The Manchester Arena bomber had been a "subject of interest" and opportunities to stop him were missed, a review says.
Its author, David Anderson QC, said it was conceivable Salman Abedi's attack, which killed 22 people, could have been avoided had "cards fallen differently".
But he said it was "unknowable" whether reopening investigations into Abedi would have thwarted his plans, adding: "MI5 assesses that it would not."
Greater Manchester Police said its officers would "never stop learning".
After the Manchester bombing and three terror attacks in London this year, counter-terror police and MI5 conducted internal reviews. Mr Anderson carried out an independent assessments of their findings.
The reviews, which remain largely secret, are summarised in Mr Anderson's report, and show:
- Abedi had been a "Subject of Interest" for MI5 - meaning someone they were investigating - between January and July 2014, and then again in October 2015
- On two occasions in the months before Abedi attacked, MI5 received intelligence, but its significance was not fully appreciated at the time and, in hindsight, was "highly relevant" to the planned attack
- Abedi was identified by MI5 as one of "a few dozen" people who needed further consideration. The meeting to do that was due to take place on 31 May, nine days after the attack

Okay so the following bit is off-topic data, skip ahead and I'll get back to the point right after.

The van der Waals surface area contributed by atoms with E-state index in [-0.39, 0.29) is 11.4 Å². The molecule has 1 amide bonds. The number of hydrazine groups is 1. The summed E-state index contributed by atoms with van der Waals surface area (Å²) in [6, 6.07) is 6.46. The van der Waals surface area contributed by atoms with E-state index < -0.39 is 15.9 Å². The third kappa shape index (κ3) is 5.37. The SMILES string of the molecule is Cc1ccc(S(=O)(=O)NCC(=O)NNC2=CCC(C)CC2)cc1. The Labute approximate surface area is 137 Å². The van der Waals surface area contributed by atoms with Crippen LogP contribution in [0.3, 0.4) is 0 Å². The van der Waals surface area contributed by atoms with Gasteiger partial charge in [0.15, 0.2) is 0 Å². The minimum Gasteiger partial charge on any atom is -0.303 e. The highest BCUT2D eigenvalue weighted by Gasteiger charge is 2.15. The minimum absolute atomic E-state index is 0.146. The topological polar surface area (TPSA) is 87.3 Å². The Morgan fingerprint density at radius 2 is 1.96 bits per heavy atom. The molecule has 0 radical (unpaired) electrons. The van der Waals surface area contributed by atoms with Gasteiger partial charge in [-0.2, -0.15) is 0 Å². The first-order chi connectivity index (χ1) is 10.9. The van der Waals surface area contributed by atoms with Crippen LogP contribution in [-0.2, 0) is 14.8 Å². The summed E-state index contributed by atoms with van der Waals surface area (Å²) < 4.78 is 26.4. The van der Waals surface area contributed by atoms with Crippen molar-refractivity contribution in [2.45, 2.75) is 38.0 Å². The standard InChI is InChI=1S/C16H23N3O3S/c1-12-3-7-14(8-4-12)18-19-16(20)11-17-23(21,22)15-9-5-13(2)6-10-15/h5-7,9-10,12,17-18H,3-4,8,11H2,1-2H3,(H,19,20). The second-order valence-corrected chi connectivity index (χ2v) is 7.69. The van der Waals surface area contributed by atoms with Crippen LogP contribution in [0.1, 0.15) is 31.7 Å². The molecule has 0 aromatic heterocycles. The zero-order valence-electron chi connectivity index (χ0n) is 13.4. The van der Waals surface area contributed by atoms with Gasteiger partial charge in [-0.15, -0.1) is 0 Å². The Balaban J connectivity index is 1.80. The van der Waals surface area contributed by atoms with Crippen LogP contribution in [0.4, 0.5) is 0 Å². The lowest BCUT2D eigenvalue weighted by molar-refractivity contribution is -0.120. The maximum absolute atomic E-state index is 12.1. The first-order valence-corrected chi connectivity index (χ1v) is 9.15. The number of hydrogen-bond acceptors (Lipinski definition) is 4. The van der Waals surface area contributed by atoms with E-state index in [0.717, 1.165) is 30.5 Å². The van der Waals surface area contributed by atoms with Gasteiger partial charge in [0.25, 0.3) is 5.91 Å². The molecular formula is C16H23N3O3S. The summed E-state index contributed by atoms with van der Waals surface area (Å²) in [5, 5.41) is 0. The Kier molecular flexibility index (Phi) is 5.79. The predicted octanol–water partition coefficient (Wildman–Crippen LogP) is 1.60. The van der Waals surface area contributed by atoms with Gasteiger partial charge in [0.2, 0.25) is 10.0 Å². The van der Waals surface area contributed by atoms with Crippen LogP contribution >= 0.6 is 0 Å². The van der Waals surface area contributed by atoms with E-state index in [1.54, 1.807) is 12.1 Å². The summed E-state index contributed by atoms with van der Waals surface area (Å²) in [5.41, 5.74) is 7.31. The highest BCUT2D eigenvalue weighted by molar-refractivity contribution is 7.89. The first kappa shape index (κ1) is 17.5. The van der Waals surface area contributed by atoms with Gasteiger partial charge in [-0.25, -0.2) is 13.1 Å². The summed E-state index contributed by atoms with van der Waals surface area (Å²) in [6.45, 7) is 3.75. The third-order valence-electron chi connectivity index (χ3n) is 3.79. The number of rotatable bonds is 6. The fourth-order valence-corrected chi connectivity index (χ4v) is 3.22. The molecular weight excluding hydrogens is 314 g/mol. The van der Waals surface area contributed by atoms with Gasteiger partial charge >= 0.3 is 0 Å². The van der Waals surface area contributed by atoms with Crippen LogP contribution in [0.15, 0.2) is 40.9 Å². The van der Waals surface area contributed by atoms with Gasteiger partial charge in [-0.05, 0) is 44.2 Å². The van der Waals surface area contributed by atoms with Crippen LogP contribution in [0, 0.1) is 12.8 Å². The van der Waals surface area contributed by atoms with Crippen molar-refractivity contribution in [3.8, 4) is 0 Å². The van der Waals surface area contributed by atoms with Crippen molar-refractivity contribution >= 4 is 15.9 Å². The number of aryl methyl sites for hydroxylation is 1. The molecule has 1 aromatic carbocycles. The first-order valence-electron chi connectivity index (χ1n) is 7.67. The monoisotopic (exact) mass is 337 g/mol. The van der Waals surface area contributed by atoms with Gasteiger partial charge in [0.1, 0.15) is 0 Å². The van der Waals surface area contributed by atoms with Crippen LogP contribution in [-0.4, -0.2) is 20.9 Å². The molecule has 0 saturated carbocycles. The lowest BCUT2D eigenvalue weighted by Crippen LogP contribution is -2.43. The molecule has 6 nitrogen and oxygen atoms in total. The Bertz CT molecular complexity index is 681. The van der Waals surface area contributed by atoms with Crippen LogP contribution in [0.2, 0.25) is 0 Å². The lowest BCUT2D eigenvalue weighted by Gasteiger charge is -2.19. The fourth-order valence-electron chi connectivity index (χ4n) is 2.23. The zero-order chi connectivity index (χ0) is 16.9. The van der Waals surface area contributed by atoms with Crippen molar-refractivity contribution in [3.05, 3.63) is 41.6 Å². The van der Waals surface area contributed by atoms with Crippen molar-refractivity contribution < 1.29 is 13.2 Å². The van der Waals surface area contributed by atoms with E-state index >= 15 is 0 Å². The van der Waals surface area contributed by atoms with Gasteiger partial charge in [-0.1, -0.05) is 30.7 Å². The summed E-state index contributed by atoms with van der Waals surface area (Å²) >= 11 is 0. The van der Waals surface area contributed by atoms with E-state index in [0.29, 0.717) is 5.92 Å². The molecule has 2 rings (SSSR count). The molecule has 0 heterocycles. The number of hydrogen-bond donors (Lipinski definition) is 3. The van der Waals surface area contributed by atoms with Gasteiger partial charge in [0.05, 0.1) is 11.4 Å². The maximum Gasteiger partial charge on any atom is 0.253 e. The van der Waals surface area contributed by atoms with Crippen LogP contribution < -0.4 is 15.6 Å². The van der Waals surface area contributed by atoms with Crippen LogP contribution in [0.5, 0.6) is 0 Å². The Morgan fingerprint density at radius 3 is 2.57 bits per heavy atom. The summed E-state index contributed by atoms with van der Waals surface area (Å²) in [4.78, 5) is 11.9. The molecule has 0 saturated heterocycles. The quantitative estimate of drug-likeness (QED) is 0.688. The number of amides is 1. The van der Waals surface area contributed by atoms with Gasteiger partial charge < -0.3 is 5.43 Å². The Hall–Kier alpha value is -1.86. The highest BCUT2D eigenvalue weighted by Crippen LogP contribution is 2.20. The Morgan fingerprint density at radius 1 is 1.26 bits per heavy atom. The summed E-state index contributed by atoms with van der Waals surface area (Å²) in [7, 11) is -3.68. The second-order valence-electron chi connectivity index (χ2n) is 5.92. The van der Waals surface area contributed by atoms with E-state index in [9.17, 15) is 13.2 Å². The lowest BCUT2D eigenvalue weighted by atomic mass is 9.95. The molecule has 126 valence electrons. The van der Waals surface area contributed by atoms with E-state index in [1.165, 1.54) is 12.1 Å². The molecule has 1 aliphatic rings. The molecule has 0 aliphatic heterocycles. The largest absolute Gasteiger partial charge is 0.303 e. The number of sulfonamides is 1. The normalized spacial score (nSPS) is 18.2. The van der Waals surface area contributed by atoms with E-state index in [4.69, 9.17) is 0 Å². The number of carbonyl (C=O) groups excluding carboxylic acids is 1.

- There was no security service port alert against Abedi, so he was not questioned at the border when he returned to the UK from Libya four days before the attack
Butt had been identified by MI5 and the police as someone who wanted to attack the UK two years earlier.
He was still a "live subject of interest" who was under investigation at the time of the attack, though more for his intention to travel to Syria and for radicalising others.
He was also the main target of "Operation Hawthorn" - but this was suspended twice because of a lack of resources after the Bataclan attack in Paris and the Westminster Bridge attack.
Operation Hawthorn had resumed and was running on the day Butt attacked.
Mr Anderson, a former independent reviewer of terror legislation, said: "Despite elevated threat levels, the fundamentals are sound and the great majority of attacks continue to be thwarted.
"But the shock of these incidents has prompted intensive reflection and a commitment to significant change.
"In particular, MI5 and the police have identified the need to use data more effectively, to share knowledge more widely, to improve their own collaboration and to assess and investigate terrorist threats on a uniform basis, whatever the ideology that inspires them."
Could MI5 really have stopped the attacks?
By Dominic Casciani, BBC home affairs correspondent
It says not - but Mr Anderson believes there were opportunities. Given the scale of terrorism-related activity since 2013 - when the Syria crisis gave a boost to recruitment in the UK - there is no doubt that the security service has been juggling a huge numbers of cases.
The real question is whether the manpower is matched with the right data tools and relationships with other bodies to stop more of the threats before it is too late.
Data analysis will play an increasingly important role in trying to spot individuals who may pose a threat after years of being quiet.
Perhaps the most important change to come is that MI5 may be told to share some of what it knows with other agencies - such as local councils - in the hope that people on the ground can provide the missing piece of information they need to disrupt a threat.